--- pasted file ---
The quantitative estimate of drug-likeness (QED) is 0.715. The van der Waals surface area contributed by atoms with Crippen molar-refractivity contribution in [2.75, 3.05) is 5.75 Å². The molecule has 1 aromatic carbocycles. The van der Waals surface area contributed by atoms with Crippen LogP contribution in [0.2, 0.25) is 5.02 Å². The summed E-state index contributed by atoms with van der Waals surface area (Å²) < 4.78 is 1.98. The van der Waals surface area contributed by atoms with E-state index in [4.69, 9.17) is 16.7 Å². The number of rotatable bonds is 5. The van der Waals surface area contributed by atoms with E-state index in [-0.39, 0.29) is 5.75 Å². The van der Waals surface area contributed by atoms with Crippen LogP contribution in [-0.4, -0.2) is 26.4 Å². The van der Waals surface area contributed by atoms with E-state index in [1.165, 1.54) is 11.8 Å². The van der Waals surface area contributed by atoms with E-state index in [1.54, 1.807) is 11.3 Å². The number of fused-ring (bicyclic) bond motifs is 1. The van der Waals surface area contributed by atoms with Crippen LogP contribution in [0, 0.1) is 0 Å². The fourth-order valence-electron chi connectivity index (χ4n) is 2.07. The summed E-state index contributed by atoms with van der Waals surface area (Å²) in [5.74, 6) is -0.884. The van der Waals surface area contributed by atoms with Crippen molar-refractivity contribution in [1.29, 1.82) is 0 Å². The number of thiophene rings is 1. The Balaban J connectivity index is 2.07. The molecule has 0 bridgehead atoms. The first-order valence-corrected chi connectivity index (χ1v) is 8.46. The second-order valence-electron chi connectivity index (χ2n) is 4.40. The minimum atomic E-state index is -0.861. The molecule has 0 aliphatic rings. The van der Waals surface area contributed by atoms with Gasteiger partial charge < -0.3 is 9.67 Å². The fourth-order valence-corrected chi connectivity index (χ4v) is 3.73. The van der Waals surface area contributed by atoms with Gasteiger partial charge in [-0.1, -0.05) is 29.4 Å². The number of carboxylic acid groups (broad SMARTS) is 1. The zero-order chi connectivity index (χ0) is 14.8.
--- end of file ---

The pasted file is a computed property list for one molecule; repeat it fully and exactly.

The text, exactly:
The quantitative estimate of drug-likeness (QED) is 0.715. The van der Waals surface area contributed by atoms with Crippen molar-refractivity contribution in [2.75, 3.05) is 5.75 Å². The molecule has 1 aromatic carbocycles. The van der Waals surface area contributed by atoms with Crippen LogP contribution in [0.2, 0.25) is 5.02 Å². The summed E-state index contributed by atoms with van der Waals surface area (Å²) < 4.78 is 1.98. The van der Waals surface area contributed by atoms with E-state index in [4.69, 9.17) is 16.7 Å². The number of rotatable bonds is 5. The van der Waals surface area contributed by atoms with E-state index in [-0.39, 0.29) is 5.75 Å². The van der Waals surface area contributed by atoms with Crippen LogP contribution in [-0.4, -0.2) is 26.4 Å². The van der Waals surface area contributed by atoms with E-state index in [1.165, 1.54) is 11.8 Å². The van der Waals surface area contributed by atoms with E-state index in [1.54, 1.807) is 11.3 Å². The number of fused-ring (bicyclic) bond motifs is 1. The van der Waals surface area contributed by atoms with Crippen LogP contribution in [0, 0.1) is 0 Å². The fourth-order valence-electron chi connectivity index (χ4n) is 2.07. The summed E-state index contributed by atoms with van der Waals surface area (Å²) in [5.74, 6) is -0.884. The van der Waals surface area contributed by atoms with Crippen molar-refractivity contribution in [1.29, 1.82) is 0 Å². The number of thiophene rings is 1. The Balaban J connectivity index is 2.07. The molecule has 0 bridgehead atoms. The first-order valence-corrected chi connectivity index (χ1v) is 8.46. The second-order valence-electron chi connectivity index (χ2n) is 4.40. The minimum atomic E-state index is -0.861. The molecule has 0 aliphatic rings. The van der Waals surface area contributed by atoms with Gasteiger partial charge < -0.3 is 9.67 Å². The fourth-order valence-corrected chi connectivity index (χ4v) is 3.73. The van der Waals surface area contributed by atoms with Gasteiger partial charge in [-0.1, -0.05) is 29.4 Å². The number of carboxylic acid groups (broad SMARTS) is 1. The zero-order chi connectivity index (χ0) is 14.8.